Therapy that works
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I hadn't realized until Thursday night just how stressed I've been lately. It's mostly because of school, I think. It's not that these courses are so difficult, but there's a lot of reading involved and several assignments, not to mention actual tests. Most project assignments involve at least one other person, and I find that stressful. I love working with other people, but I feel like I have to make extra sure to do my part and not let the other person(s) down. I don't want them getting a poor mark because of me.
So by Thursday night, one final exam was behind me, and the shared editing assignment was filed. I had a bit of a breakdown during my little Wiccan unwinding ritual. Fortunately, my metaphorical goddess understands.
I still have one more final exam to go (tomorrow), but I'm feeling much less stressed. One of the reasons is probably the absolutely wonderful retail therapy I got yesterday.
It was a meetup of The Fashionistas, one of my Meetup groups. Shopping on Main Street! In Vancouver, several blocks of Main Street (which really isn't), an area called "Mid-Main," are chock full of boutiques of locally designed clothes and jewellery, as well as enough coffee shops to caffeinate the entire city. My new thing is to buy fewer clothes of better quality, and when possible designed and made in Canada, using sustainable materials, and all that cool green stuff. The shops on Main Street are all about that.
I arrived at The Main, a kind of hip Greek restaurant, at 11:30, right on time. J, the group leader who knows the area well, was there already, and E, whom neither J nor I had met yet, arrived shortly after. There were supposed to be five of us and as many as eight possible, but apparently things didn't work out for some people. It was just as well to have a very small group for shopping anyway.
We had a nice lunch, then crossed the street and headed north. I can't even remember how many stores we popped into. J was looking for a dress for holiday parties. I was too, but also just shopping in general. My winter wardrobe is a bit thin. Some of the shops aren't actually local. You can quickly tell when a place is selling imported goods, by the price if nothing else. It does cost more to buy locally made goods, but you get what you pay for. I was actually wearing a skirt I got in Nelson, B.C., from a designer and manufacturer called Lilikoi, because I was looking for tops to match with it. I got snaps for that skirt in several places.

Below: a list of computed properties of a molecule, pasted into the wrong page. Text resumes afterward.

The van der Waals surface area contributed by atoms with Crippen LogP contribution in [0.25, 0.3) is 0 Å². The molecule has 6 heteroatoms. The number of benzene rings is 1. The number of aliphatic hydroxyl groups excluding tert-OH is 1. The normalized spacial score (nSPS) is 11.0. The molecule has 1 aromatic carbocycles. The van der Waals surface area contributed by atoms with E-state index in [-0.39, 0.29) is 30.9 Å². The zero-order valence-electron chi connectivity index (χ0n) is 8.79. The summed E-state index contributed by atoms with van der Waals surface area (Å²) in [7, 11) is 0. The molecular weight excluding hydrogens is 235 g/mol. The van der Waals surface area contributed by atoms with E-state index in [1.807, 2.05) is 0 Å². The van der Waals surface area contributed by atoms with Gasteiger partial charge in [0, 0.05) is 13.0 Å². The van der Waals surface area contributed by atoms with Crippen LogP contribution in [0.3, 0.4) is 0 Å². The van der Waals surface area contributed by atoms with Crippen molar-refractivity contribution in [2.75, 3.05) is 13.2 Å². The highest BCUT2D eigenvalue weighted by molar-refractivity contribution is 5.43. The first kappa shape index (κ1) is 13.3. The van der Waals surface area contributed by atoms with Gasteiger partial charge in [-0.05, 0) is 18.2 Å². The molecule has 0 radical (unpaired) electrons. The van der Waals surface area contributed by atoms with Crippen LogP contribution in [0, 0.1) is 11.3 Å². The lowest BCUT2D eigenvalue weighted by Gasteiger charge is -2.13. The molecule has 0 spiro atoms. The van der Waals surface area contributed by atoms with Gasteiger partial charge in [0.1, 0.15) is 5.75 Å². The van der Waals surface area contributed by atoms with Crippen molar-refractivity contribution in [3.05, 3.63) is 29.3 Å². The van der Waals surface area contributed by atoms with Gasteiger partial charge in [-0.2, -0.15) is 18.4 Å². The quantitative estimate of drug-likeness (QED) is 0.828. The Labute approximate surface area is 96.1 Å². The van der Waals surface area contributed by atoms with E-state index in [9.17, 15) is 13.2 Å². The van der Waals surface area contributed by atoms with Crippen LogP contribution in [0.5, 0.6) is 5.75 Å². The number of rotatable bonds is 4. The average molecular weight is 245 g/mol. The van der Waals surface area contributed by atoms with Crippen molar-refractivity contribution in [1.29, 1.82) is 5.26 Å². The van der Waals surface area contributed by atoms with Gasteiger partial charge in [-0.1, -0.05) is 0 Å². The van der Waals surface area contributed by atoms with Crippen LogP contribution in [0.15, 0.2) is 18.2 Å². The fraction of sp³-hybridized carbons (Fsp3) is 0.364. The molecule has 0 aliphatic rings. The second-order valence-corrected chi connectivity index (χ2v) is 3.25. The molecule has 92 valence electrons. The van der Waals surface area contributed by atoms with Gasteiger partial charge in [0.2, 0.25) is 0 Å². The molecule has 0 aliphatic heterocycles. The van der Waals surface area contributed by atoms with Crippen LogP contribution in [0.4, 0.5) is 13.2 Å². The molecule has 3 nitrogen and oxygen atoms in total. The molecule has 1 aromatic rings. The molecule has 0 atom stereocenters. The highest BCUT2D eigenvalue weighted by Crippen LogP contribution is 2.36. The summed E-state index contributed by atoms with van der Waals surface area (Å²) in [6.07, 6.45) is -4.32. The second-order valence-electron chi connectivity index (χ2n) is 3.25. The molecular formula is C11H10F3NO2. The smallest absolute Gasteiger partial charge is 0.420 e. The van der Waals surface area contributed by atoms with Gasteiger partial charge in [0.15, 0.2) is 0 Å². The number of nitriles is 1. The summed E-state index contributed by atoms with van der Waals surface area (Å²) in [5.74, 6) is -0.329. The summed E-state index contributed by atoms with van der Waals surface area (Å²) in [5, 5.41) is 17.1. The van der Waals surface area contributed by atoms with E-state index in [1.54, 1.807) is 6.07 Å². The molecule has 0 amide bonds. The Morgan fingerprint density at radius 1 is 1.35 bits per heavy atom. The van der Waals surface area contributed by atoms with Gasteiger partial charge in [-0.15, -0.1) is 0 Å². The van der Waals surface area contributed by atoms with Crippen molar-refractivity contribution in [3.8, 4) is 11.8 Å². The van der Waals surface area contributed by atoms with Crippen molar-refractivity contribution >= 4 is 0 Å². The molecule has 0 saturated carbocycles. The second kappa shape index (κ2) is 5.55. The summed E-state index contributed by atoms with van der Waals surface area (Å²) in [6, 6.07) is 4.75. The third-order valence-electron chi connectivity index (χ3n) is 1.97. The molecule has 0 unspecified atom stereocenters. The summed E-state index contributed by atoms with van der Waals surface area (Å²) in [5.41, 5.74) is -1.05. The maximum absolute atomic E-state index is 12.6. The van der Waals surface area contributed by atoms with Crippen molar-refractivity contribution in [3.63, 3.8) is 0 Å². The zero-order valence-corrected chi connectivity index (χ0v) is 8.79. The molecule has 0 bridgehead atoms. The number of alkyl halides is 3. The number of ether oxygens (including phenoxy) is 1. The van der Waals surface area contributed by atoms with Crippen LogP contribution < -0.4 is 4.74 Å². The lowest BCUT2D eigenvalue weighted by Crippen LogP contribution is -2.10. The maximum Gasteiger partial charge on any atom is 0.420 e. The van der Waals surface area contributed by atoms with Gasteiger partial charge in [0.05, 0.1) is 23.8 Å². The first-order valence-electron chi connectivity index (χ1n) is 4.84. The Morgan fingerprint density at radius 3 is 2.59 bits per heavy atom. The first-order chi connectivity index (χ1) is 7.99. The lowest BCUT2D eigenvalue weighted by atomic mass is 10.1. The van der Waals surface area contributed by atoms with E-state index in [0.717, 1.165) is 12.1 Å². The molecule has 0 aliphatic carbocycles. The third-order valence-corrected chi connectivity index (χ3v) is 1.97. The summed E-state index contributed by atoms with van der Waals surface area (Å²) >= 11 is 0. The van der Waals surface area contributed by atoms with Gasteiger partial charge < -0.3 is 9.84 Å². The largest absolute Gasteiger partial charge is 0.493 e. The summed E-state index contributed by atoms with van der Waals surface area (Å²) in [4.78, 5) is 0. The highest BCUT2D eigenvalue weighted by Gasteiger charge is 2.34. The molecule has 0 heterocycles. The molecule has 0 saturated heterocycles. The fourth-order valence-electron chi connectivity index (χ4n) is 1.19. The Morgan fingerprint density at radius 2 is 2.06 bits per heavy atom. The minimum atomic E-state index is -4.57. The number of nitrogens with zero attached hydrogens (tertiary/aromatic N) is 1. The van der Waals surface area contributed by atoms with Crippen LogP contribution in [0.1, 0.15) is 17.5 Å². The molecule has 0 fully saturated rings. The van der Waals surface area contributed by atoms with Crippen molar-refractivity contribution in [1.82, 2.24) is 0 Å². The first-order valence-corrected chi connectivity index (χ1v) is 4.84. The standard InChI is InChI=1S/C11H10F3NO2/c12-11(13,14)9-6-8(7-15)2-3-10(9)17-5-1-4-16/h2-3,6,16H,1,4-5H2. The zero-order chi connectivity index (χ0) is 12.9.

I think it was Lushuz where J bought some soft, warm leggings. I found things I liked, but not in my size. The first boutique where I struck pay dirt is called Devil May Wear, a great shop with room to move around in and a cool loom in the window. I found a magenta skirt with a bias-cut hem that I fell in love with. My companions agreed that it looked really good. There was also a grey version that might have been more versatile, but this one just looked better. We chatted for quite a while with the shop owner about local design, sustainable materials, and how Vancouverites just don't appreciate nice clothes.
I had to stop in at Twigg & Hottie, which shows up all the time in the style column of The Georgia Straight. T&H sell clothes from several local designers, including Devil May Wear. What I found there were a plain, black long-sleeved top that went perfectly with my hard-to-match Lilikoi skirt, and a poncho made of repurposed wool and cashmere sweaters. They had several of those scattered through the store, and the one I fell in love with was, what else, a kind of pink-purple. I have always wanted a poncho, and this was perfect. The poncho, top, and my skirt all fit together as if they were made for each other.
E had to go, and I claimed I was cut off from buying any more, but we weren't done yet. J and I crossed the street and started back down the other side. We stopped in at Two of Hearts. I found a top for a good price, and that was all I intended to buy. But then I saw this black, long-sleeved, criss-cross-neckline dress. I thought, well, I can try it on anyway. As soon as I saw it in the mirror, I knew my buying wasn't quite done. I stepped out of the change room, and J totally agreed. Somehow, it just fit perfectly and looked right. And depending on accessories, it could go either more or less formal.
The top went back.
OK, I really was done at that point. J and I had some lovely conversation over mochas at Salt Spring Coffee Company and then parted ways. No, I can't afford that kind of thing every day, but it really hit the spot on Saturday—not just the spending, but the company and the whole process. Love love love.